Wednesday, January 14, 2015

A Look at Alice Walker's "Everyday Use" / Ernest Hemingway's "Hills Like White Elephants"

Started/Finished: January 12th, 2015

Today I am going to be briefly discussing two short stories I was assigned for my literature college course: Alice Walker's "Everyday Use" and Ernest Hemingway's "Hills Like White Elephants." I enjoyed both, but today's blog post is going to be pretty short due to me needing to do other things tonight. Huzzah.

The first story I am going to talk about (I wanted to say "analyze", but let's be real here!) is Walker's "Everyday Use." It's a story about an African American family -- two daughters and a mother -- dealing with the circumstances they've been dealt in their lives. The story is told in first-person perspective from the aging mother's point of view as she fills the reader in on the little, modest (and difficult, too) life she and her less-successful daughter, Maggie have built for themselves. Mother has no husband, and he is not mentioned at all in the story. Instead, mother describes herself in this way within the first few paragraphs:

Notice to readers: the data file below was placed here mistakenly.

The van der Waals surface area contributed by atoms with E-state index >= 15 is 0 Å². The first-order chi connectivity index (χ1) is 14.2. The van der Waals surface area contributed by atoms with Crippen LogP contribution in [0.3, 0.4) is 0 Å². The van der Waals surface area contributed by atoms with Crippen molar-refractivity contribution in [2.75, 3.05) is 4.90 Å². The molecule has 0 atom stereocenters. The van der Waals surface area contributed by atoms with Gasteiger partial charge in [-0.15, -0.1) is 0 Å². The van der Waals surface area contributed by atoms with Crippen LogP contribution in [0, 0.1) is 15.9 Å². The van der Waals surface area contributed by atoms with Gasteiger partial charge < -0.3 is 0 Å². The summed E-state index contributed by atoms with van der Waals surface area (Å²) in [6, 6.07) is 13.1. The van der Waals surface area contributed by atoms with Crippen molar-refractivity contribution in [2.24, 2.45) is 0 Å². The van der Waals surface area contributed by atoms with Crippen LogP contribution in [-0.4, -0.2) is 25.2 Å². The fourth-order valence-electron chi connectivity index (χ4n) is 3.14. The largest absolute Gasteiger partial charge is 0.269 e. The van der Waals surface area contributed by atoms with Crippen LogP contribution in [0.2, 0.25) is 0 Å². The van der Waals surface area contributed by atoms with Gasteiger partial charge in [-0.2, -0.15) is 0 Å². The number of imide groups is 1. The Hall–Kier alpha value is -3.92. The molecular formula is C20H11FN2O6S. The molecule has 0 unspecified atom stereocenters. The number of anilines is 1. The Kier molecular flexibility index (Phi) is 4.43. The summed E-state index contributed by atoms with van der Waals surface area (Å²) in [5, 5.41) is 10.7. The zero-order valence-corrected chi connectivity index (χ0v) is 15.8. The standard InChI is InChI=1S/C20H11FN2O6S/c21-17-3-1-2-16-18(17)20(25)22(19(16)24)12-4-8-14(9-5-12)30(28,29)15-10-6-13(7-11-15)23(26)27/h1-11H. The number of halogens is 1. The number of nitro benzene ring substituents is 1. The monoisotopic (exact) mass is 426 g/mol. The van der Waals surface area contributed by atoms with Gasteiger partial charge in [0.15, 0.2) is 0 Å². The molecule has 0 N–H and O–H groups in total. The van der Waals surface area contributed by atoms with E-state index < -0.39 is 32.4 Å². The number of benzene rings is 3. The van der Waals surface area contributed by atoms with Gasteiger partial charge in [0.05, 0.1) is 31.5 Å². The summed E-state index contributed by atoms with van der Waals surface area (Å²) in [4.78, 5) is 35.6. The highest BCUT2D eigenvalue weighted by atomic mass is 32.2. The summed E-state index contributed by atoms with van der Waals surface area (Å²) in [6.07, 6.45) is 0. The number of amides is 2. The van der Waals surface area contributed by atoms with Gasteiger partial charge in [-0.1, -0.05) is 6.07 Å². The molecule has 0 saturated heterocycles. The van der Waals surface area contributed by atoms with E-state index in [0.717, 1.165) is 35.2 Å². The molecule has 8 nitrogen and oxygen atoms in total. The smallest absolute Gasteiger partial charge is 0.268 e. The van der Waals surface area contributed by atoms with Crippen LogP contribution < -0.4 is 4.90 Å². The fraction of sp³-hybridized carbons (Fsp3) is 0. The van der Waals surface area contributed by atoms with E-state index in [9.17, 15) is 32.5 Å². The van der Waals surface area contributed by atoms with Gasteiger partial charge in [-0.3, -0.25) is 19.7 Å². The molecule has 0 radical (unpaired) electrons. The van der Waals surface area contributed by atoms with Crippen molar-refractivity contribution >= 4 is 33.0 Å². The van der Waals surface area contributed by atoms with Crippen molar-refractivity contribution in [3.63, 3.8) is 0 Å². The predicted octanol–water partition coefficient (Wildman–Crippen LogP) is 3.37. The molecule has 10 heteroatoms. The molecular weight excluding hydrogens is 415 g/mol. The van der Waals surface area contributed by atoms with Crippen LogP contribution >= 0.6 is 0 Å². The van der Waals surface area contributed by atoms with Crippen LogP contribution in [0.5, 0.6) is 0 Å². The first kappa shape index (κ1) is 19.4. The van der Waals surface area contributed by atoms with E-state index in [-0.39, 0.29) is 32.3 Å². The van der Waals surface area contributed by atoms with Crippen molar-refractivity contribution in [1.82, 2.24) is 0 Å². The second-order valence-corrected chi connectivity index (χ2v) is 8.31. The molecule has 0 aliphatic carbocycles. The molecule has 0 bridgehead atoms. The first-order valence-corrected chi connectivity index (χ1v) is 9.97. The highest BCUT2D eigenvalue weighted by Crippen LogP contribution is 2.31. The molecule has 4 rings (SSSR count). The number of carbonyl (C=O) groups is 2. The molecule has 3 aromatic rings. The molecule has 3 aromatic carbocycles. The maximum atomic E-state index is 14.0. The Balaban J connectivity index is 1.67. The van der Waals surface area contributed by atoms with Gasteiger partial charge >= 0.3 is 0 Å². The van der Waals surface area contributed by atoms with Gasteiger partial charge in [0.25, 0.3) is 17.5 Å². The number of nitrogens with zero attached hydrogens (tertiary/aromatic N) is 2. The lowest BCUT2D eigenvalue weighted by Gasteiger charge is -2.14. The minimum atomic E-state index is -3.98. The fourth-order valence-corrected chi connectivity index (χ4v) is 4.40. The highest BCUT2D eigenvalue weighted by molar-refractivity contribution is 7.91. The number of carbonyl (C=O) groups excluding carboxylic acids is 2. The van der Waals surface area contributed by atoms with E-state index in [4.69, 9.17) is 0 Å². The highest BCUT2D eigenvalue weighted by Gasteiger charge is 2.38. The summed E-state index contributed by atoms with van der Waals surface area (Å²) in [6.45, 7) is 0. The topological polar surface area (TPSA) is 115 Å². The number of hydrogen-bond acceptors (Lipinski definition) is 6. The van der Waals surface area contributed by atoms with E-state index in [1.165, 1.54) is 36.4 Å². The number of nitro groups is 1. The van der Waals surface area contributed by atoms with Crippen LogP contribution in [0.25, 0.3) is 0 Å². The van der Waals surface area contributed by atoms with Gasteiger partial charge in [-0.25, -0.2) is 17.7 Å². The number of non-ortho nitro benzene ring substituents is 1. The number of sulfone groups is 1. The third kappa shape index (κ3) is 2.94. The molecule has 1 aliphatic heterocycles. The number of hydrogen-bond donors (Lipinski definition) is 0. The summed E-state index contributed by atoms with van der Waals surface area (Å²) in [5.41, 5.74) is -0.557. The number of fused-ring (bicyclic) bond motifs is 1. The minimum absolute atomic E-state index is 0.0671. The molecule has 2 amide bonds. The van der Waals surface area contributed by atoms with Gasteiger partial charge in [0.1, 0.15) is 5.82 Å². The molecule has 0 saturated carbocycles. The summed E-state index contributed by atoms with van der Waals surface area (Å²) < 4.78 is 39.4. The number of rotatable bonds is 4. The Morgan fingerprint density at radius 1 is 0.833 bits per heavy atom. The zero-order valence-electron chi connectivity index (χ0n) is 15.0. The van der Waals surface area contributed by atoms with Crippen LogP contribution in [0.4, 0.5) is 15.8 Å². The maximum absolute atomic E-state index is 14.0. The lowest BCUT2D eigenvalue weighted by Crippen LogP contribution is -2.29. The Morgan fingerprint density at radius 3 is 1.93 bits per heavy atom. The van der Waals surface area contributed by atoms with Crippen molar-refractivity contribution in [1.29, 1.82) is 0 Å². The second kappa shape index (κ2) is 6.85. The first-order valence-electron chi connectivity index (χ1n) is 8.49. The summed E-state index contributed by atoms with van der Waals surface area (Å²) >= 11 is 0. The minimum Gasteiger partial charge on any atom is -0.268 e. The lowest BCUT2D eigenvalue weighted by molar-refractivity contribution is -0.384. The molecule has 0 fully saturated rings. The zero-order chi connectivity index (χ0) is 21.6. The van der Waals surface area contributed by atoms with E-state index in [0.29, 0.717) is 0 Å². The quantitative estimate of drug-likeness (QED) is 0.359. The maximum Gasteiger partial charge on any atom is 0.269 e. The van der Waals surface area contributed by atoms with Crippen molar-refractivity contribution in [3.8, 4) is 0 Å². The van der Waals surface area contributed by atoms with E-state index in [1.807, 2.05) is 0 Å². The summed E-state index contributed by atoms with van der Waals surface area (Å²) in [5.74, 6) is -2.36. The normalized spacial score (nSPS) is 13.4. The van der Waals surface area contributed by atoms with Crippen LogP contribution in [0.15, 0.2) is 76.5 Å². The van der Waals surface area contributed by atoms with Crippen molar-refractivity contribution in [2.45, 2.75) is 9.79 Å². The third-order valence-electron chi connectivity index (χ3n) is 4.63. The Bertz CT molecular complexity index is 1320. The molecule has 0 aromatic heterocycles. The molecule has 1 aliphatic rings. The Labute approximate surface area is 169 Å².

In real life I am a large, big-boned woman with rough, man-working hands. In the winter I wear flannel nightgowns to bed and overalls during the day. I can kill and clean a hog as mercilessly as a man. My fat keeps me hot in zero weather. I can work outside all day, breaking ice to get water for washing; I can eat pork liver cooked over the open fire minutes after it comes steaming from the hog. . . .

From the beginning, we see this aging woman has always been independent, strong, willful. Maggie, her stay-at-home daughter, is the opposite: she is nervous, reserved, and ashamed of her ugly body with its burn scars on the arms and legs, especially when her successful and beautiful sister, Dee, comes to visit. The two offer a deep contrast but they care about one another -- they've both seen hardships, and they only have each other.